The status of Western Australia’s open border with Victoria has been thrown into doubt following the discovery of COVID-19 cases in the Melbourne community

Davies

A WA police officer stands with his back to the camera looking at two trucks

The status of Western Australia’s open border with Victoria has been thrown into doubt following the discovery of COVID-19 cases in the Melbourne community.

Key points:

  • Victorian travellers do not currently have to self-isolate on arrival in WA
  • But the new COVID cases in Melbourne could put an end to that
  • The WA Government is awaiting advice from the WA Chief Health Officer

The three cases, which are Victoria’s first locally acquired infections in two months, have prompted the WA Government to warn changes will be made to border arrangements if health advice dictates that should happen.

“Like we’ve previously experienced with reports of community cases in South Australia and New South Wales, WA’s Chief Health Officer will now liaise with his counterparts in Victoria and monitor the situation closely and will provide advice to the WA Government,” a government spokesperson said.

“Western Australia has always taken an extra-cautious approach to keep our state safe and strong, and we continue to be guided by our expert health advice.

“Currently, travel into WA from Victoria under the current controlled interstate border regime remains the same, however, if changes to our border controls are required based on the health advice, they will be made.”

WA’s criteria for classing states as “very low risk”, which allows quarantine-free travel, is zero COVID-19 cases in the community for at least 28 days.

Were Victoria to be changed to a “low-risk” categorisation, anyone arriving from that state into WA would be forced to self-isolate for 14 days.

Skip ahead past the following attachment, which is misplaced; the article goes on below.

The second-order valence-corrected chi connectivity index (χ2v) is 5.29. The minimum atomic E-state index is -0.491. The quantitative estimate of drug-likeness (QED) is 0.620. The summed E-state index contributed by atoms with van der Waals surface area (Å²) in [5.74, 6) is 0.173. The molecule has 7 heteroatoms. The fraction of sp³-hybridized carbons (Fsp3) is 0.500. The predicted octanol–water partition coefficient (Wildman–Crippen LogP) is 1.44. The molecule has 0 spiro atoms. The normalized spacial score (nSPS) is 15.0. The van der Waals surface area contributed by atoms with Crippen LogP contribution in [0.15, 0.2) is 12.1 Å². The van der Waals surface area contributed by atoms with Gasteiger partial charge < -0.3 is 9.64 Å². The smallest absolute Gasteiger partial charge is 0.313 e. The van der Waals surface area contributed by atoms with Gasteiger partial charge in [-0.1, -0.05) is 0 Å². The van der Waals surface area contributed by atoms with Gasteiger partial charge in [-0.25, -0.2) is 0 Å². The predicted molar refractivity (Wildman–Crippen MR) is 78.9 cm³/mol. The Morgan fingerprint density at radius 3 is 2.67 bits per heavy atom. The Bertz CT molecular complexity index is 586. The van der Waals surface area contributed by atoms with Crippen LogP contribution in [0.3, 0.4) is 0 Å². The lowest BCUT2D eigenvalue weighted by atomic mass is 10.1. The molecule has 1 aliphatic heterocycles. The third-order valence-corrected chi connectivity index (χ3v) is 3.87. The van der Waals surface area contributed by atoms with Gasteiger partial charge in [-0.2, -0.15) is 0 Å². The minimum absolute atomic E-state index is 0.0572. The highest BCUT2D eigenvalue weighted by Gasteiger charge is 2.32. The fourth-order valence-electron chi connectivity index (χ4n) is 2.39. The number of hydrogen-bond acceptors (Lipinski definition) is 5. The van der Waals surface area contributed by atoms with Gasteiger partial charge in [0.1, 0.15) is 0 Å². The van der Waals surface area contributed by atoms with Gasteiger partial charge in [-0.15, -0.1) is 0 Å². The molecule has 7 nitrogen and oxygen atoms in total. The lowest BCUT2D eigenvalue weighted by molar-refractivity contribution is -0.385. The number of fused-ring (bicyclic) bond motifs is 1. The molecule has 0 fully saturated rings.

WA has previously reimposed travel restrictions with both New South Wales and South Australia, after COVID-19 outbreaks emerged in those states in the past two months.

A hard border was reintroduced with South Australia just hours after WA had re-opened to that state, because of an Adelaide COVID cluster, but quarantine-free travel resumed on Christmas Day.

WA is currently closed to New South Wales because of the Sydney outbreak, and only travellers with exemptions are allowed to enter.

Anyone allowed in from New South Wales also has to self-isolate for 14 days.

NSW hard border vindicated: Health Minister

Earlier on Tuesday, before the Victorian cases were known, Acting Premier Roger Cook said WA’s decision to reimpose a hard border with New South Wales had been vindicated by the continued spread of the virus across that state.

“You can certainly see that our hard border is an important element of keeping us safe,” Mr Cook said.

“The [hard border with New South Wales] keeps Western Australians safe and allows us to monitor and carefully manage any arrivals from New South Wales.”

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